OSWEGO, N.Y. — NBC Montana news reporter and SUNY Oswego alumna Madison Doner faces a challenge she did not expect — the task of covering a worldwide pandemic, from the couch inside her living room.
As a college student, Donor always wondered what her first major story would be as a professional news reporter.
“You know you always as a reporter think, oh when am I going to cover a big story that you know matters across the country,” Doner said.
That first major story came within the first 10 months of her career.
The 2019 SUNY Oswego graduate just started adjusting to life in Montana when the pandemic hit in March.
“Everyone in my newsroom was like when’s the coronavirus coming to Montana,” Doner said. “And then, it was just like, “it’s here, we’re going on lockdown. You’re working from home.”
The work from home order was issued for Montana in March…and six months later Doner is still conducting interviews, virtually.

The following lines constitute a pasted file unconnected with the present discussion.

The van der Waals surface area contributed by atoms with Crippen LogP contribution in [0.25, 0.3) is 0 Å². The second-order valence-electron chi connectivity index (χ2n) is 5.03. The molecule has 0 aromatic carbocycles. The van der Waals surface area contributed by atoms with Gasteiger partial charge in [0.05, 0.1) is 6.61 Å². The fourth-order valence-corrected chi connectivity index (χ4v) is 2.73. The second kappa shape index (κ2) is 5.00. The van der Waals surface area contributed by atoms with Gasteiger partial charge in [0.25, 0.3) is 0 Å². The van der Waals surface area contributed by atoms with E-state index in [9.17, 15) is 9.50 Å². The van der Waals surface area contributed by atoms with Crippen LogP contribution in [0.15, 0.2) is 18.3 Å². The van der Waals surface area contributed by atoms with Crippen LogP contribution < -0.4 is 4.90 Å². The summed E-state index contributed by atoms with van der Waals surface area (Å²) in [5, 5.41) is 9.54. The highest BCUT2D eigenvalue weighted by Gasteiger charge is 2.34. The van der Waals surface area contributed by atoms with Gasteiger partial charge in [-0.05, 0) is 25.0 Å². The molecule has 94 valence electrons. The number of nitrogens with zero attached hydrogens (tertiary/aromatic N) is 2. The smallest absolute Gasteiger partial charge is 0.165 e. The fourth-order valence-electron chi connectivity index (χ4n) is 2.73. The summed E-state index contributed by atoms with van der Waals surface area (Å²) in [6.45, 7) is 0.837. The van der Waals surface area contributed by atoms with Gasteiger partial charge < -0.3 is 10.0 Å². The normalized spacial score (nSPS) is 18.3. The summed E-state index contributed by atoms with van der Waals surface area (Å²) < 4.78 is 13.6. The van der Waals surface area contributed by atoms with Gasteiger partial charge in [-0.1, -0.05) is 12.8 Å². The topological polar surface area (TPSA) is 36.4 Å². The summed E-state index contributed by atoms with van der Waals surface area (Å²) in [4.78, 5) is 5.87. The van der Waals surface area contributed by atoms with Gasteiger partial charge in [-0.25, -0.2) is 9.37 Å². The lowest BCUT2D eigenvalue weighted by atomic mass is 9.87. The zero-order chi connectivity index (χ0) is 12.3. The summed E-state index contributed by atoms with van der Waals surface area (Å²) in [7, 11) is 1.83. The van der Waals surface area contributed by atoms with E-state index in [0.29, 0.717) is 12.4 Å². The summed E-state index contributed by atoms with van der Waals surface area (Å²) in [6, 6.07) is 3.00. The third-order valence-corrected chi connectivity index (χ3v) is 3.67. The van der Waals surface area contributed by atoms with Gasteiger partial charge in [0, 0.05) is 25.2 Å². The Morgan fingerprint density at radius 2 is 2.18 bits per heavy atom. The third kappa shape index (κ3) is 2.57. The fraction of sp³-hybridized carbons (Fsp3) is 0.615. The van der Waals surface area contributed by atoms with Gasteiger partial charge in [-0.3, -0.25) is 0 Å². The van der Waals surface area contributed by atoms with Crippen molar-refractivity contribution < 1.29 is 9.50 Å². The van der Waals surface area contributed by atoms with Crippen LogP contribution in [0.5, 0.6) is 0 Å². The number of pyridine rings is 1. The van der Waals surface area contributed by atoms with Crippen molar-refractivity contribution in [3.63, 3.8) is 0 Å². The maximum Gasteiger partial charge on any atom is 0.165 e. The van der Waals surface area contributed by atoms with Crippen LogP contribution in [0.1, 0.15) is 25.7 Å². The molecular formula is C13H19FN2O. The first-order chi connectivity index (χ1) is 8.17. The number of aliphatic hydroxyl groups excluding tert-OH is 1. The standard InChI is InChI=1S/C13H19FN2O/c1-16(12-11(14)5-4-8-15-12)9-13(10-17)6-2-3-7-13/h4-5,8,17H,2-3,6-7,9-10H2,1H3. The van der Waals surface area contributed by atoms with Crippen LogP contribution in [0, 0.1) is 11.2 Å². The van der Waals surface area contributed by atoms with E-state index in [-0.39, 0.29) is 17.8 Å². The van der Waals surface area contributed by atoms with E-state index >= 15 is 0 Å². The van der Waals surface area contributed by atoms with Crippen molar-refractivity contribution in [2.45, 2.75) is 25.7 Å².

Doner says that working from home in a small news market is difficult, especially with a lack of resources. Up until last week, she was sharing a laptop with another reporter at her station, on a similar deadline.
Madison is constantly facing new challenges. The television in her home works as a temporary backdrop, and now she is able to shoot news live from her smartphone. These techniques are methods that she’s never had to do before, but she says that the lessons this pandemic taught her will help her to become more successful in her career.
“Honestly, I’m thankful for it, because it taught me how to be a better journalist, how to think on my feet more, how to easily adapt,” Doner said.
Madison plans to take the tools she’s learned with her to her next job, she says that because of the coronavirus she is ultimately a better reporter today than the one she was six months ago.